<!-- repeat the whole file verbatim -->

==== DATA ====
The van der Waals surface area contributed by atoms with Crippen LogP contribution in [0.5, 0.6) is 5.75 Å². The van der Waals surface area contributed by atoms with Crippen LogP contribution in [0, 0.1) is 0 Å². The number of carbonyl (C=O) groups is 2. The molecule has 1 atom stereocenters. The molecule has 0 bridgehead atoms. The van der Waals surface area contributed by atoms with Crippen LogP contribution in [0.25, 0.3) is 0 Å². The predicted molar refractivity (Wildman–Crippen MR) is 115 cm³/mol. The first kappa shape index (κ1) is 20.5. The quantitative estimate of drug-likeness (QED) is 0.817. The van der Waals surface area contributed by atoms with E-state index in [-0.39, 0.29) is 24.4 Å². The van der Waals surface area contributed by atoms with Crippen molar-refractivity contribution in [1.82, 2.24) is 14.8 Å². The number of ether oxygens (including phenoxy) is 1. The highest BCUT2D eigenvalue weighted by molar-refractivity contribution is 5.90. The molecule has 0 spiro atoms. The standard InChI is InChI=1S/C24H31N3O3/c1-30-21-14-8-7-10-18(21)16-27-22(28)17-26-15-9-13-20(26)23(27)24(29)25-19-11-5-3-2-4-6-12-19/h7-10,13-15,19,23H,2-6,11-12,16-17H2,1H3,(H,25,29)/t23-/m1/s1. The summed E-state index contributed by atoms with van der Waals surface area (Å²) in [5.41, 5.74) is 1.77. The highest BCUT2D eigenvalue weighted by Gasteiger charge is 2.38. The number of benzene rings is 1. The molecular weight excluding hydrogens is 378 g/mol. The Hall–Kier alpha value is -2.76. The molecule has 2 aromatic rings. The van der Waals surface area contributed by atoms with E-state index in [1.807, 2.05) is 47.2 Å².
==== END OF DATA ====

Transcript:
The van der Waals surface area contributed by atoms with Crippen LogP contribution in [0.5, 0.6) is 5.75 Å². The van der Waals surface area contributed by atoms with Crippen LogP contribution in [0, 0.1) is 0 Å². The number of carbonyl (C=O) groups is 2. The molecule has 1 atom stereocenters. The molecule has 0 bridgehead atoms. The van der Waals surface area contributed by atoms with Crippen LogP contribution in [0.25, 0.3) is 0 Å². The predicted molar refractivity (Wildman–Crippen MR) is 115 cm³/mol. The first kappa shape index (κ1) is 20.5. The quantitative estimate of drug-likeness (QED) is 0.817. The van der Waals surface area contributed by atoms with E-state index in [-0.39, 0.29) is 24.4 Å². The van der Waals surface area contributed by atoms with Crippen molar-refractivity contribution in [1.82, 2.24) is 14.8 Å². The number of ether oxygens (including phenoxy) is 1. The highest BCUT2D eigenvalue weighted by molar-refractivity contribution is 5.90. The molecule has 0 spiro atoms. The standard InChI is InChI=1S/C24H31N3O3/c1-30-21-14-8-7-10-18(21)16-27-22(28)17-26-15-9-13-20(26)23(27)24(29)25-19-11-5-3-2-4-6-12-19/h7-10,13-15,19,23H,2-6,11-12,16-17H2,1H3,(H,25,29)/t23-/m1/s1. The summed E-state index contributed by atoms with van der Waals surface area (Å²) in [5.41, 5.74) is 1.77. The highest BCUT2D eigenvalue weighted by Gasteiger charge is 2.38. The number of benzene rings is 1. The molecular weight excluding hydrogens is 378 g/mol. The Hall–Kier alpha value is -2.76. The molecule has 2 aromatic rings. The van der Waals surface area contributed by atoms with E-state index in [1.807, 2.05) is 47.2 Å².